It’s officially summer, and as temperatures rise, millions of people will be wishing they could afford the ultimate hot-weather luxury: a swimming pool.
But whether you live in a city apartment or a suburban 3-bedroom, a private pool is probably not in the cards. Most homeowners spend between $30,000 and $50,000 when they install an in-ground pool.
Luckily, there are other ways to keep cool that go beyond simple water balloons and sprinklers. From stock tank pools—yes, the ones used by cows—to backyard streams, we’ve got four options that are less expensive than traditional in-ground pools that will still look great in your yard. Behold, the best pool hacks of the summer.
Stock Tank Pool
Average cost: $600
Sometimes derisively referred to as “hillbilly hot tubs,” stock tank pools use galvanized-metal water troughs to create backyard pools at a fraction of the cost. Although these troughs are normally used by livestock, it’s pretty easy to use them to create a place for humans to splash.
Tractor Supply Co. recommends creating a level base with compacted sand, buying a small pump-and-filter system, sealing the tub (use marine-grade sealant or plumber’s putty), and filling it up. You can build a small deck around the stock tank, use pavers to make a patio, or leave it above ground.
You still might need to add a small amount of chlorine to prevent algae growth—and remember to empty it before winter—but this is about as easy as it gets.
Average cost: $1,200
Even if you can’t submerge yourself completely, a little running water always makes a space feel cooler. It also provides some killer ambiance—a peaceful rippling brook is perfect to read by and larger waterfalls can effectively drown out street noise.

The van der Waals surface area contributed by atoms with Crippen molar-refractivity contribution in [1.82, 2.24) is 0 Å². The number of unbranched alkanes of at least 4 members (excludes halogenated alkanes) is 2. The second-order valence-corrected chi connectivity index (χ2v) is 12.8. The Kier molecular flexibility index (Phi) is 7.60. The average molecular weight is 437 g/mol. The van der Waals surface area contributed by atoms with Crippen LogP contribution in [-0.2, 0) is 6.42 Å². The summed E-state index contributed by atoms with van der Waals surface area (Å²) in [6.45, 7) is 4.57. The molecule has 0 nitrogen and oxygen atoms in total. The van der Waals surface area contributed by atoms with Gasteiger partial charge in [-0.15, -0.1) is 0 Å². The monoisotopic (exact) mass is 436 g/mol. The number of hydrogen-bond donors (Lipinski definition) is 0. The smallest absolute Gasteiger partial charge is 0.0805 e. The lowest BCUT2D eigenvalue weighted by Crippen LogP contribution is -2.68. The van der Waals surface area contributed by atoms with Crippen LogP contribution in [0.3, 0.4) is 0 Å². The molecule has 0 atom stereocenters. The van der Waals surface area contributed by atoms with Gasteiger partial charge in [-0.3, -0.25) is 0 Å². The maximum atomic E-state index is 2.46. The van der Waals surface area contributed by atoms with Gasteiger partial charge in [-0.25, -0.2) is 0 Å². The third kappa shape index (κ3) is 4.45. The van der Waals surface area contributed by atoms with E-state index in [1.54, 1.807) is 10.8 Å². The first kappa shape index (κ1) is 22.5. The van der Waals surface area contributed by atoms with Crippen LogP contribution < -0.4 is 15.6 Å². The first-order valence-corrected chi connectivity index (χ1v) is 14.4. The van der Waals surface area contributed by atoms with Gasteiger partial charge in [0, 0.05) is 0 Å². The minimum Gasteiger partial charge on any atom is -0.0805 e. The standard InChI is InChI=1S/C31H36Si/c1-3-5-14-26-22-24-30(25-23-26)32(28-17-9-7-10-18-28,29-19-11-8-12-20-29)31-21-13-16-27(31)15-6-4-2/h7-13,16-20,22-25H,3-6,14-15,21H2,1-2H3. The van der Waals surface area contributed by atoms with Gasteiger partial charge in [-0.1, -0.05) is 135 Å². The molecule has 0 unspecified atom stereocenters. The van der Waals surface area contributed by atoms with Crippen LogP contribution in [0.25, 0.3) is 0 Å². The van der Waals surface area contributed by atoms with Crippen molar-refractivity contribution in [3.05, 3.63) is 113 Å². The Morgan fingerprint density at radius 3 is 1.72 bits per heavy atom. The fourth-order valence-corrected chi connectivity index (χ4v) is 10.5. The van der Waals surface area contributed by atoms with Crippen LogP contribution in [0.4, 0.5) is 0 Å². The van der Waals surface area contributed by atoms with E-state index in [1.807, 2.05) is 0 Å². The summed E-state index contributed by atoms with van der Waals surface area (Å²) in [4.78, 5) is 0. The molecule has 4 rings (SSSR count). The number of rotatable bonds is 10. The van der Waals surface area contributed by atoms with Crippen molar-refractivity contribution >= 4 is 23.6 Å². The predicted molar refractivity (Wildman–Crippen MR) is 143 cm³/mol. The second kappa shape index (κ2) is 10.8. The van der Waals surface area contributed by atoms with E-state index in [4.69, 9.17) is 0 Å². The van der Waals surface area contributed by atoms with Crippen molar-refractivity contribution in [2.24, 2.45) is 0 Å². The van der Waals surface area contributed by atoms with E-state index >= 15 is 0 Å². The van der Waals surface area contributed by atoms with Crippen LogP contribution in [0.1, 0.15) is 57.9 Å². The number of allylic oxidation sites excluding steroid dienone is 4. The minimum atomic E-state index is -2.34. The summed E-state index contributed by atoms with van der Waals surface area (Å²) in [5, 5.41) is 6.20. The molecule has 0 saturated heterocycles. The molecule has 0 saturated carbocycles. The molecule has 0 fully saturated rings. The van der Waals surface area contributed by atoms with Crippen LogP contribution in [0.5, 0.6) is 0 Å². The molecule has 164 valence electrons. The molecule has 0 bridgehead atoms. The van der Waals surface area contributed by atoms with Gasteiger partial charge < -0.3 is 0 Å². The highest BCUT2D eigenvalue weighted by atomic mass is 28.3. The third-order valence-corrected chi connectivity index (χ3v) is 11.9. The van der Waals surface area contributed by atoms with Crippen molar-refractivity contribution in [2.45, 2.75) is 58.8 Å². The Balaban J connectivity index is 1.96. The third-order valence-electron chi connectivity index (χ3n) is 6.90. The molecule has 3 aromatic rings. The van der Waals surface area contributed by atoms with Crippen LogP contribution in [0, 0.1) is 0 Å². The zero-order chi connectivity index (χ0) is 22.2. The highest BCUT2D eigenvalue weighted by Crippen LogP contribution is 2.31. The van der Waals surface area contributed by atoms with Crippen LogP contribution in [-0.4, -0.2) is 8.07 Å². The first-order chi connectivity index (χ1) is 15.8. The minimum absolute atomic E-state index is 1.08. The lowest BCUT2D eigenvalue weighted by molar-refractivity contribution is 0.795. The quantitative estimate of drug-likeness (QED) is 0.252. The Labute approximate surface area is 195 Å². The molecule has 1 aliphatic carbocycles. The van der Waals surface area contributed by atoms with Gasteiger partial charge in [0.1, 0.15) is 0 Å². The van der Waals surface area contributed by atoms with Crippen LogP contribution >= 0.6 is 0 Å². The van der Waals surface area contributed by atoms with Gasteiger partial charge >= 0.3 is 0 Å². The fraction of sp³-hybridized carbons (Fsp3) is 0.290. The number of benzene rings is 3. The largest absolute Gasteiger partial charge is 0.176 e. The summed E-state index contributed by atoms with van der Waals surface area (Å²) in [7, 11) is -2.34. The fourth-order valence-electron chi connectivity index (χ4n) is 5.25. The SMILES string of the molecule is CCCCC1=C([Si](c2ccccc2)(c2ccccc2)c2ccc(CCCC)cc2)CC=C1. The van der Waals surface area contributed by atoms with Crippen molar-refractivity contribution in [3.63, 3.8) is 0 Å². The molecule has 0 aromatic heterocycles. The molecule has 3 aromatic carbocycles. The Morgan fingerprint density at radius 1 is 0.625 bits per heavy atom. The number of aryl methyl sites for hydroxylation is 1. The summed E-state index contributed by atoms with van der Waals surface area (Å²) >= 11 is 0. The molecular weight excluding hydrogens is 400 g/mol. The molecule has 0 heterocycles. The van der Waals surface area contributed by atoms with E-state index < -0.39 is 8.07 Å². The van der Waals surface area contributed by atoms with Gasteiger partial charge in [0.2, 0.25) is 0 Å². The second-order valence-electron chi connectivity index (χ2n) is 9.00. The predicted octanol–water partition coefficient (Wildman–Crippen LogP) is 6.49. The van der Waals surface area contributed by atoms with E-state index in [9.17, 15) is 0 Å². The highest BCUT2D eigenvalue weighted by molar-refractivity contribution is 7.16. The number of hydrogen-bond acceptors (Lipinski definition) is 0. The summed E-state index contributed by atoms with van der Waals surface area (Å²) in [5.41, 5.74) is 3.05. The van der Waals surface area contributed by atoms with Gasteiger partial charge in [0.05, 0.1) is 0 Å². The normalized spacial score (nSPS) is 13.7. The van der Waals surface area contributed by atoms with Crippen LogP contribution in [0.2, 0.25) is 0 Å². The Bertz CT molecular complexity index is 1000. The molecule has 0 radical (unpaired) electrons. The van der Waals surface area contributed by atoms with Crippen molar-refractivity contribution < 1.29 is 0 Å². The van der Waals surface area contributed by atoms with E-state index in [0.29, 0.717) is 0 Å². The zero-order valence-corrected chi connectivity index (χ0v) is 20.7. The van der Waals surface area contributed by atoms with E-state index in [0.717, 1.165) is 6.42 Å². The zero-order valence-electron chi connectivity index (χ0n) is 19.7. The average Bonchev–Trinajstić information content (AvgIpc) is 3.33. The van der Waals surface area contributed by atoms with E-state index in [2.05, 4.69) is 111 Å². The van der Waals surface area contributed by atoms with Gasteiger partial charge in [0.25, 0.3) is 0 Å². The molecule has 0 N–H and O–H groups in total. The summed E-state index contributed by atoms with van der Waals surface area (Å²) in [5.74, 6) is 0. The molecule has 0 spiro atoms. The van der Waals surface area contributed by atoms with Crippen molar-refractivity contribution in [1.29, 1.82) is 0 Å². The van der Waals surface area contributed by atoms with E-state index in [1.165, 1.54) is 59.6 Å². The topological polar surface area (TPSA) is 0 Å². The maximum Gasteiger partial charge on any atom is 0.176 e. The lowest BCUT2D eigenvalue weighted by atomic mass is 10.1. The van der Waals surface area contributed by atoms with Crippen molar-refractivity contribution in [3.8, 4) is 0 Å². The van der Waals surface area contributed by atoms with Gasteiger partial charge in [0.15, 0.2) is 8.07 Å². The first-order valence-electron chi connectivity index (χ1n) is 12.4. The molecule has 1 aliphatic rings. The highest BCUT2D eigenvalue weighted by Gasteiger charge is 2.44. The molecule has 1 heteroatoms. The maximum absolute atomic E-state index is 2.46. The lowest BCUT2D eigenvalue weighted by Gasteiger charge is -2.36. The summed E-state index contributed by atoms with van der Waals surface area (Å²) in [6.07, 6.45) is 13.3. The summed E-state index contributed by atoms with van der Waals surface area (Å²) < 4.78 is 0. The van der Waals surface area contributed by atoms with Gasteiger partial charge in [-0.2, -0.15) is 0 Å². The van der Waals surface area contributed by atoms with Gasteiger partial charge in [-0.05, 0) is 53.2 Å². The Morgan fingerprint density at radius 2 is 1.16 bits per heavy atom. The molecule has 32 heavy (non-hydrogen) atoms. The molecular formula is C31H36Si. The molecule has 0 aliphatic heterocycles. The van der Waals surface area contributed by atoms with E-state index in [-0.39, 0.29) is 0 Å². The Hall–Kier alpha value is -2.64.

Opt for a waterfall-stream design instead of a pond to keep things cleaner. You don’t need much of a grade for a successful stream; the key is to use an underground sump at the lower end to catch the water before pumping it back up to the top of the stream.
Layers of gravel and stone will filter the water to keep it clean, and you’ll only need to add more water when hot days cause evaporation faster than rain water can refill the stream. Kits are available but this can also be a DIY project; just follow handy instructions like these.
Average cost: From $2,000 to $20,000 depending on size and whether or not you build it yourself
Caregivers everywhere know the benefits of urban splash pads: They keep kids cool, don’t pose a drowning risk, and don’t require constant adult supervision. City splash pads—and its cousins, the immersive fountain, water playground, and “wet plaza”—have essentially become the new public pool, a free, accessible space that brings people together.
It’s also something you can do at home. Companies like My Splash Pad sell complete do-it-yourself splash pad kids for residential installs, or professional contractors can easily integrate splash pad designs into almost any space.
Even backyards as small as 100-200 square feet can benefit from a built-in splash pad. Just be sure to use no-slip surfaces and allow it to be winterized if you live in a cold climate—like you do for sprinklers.
Average cost: $25,000
If you have a higher budget, consider a shipping container pool like the Modpool. The Modpool boasts a quick set up and the ability to increase water temperature by 86 degrees in a single hour. The hot tub and pool area can be separated in the winter, so the Modpool gets you both types
Each shipping container pool ships ready to use with all the pool equipment built in and a high-tech Ultraviolet system keeps the water clean. And like every good gadget, the Modpool’s heater, jets, and lights can all be controlled from your phone with an app.
Where Modpool really differs from competing pools is its side window. The window makes the pool feel much less claustrophobic and can be a nice design feature when built into a raised patio.
And while the Modpool is more expensive than the other suggestions on this list, it’s also relocatable, so you can enjoy a swimming pool wherever you move. Head over here for more.